PlotDaze

An inner city allotment


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September

There’s been a lot of turmoil at the allotments. Change. Some people like it (Us), some hate it, and some abuse it. But it never stops your love of growing. We have both been very busy with work and a much looked forward to holiday, so our allotment visits have had to be rushed, which has grieved us. It was a joy and ironic that the apartment we stayed in, in Greece, was facing an allotments! Although growing different crops, the problems were the same … weeds, watering, fellow allotmenters!!

Back to our plot.

We have had a glut of raspberries!Never before have we had so many, maybe the birds had always got to them first, but we have had loads and the years of forking in our home grown leaf mold seems to have paid off.

picking some razzers for breakfast.

picking some razzers for breakfast.

We have had to close a couple of beds down, covering with black protector to stop the leaves from the bordering trees shedding on them. It’s the seeds that are annoying. The Livingston Daisies had gone ballistic while we were away, and a sudden frost had attacked them. We had to hack them down along with the mildewed Dumpling squash leaves. We cropped quiet a few Squash and are looking forward to scoffing them filled with butter,pepper and melted cheese!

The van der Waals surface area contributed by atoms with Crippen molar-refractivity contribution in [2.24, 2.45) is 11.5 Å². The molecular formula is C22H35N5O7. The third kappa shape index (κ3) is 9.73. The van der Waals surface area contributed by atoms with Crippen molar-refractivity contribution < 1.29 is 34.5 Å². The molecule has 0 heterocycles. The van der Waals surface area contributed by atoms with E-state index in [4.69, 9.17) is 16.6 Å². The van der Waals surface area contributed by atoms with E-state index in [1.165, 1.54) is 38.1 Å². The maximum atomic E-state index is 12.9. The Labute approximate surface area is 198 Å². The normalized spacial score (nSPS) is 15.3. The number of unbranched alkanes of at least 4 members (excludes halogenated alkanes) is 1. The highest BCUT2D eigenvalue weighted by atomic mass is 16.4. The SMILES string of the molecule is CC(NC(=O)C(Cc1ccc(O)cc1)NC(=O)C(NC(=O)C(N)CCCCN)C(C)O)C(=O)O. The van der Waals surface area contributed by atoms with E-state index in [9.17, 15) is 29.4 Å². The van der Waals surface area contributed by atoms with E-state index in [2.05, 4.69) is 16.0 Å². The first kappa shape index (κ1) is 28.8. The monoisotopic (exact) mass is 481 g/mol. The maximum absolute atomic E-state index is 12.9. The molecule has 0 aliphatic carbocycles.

The Butternutts (sounds like a family!!) are doing well. They keep popping up when you look under the leaves ,and have taken over the bed. We’re going to try growing them up canes next year, as shown on Gardener’s World. We need the space!

Hiding among the leaves were a couple of frogs, which we carefully moved to a safe place. We’re going to build a Frog Hotel on Saturday.

Apologies for the pic being the wrong way!!

Apologies for the pic being the wrong way!!

So we still have a lot to do, health permitting and time. We’re planting spinach and some red cabbage seedlings. We are getting the Broad Beans ┬ástarted early. It wasn’t the same this year planting in Spring and we only got a third of the crop we usually get. And there’s always the overwintering onions to get down …

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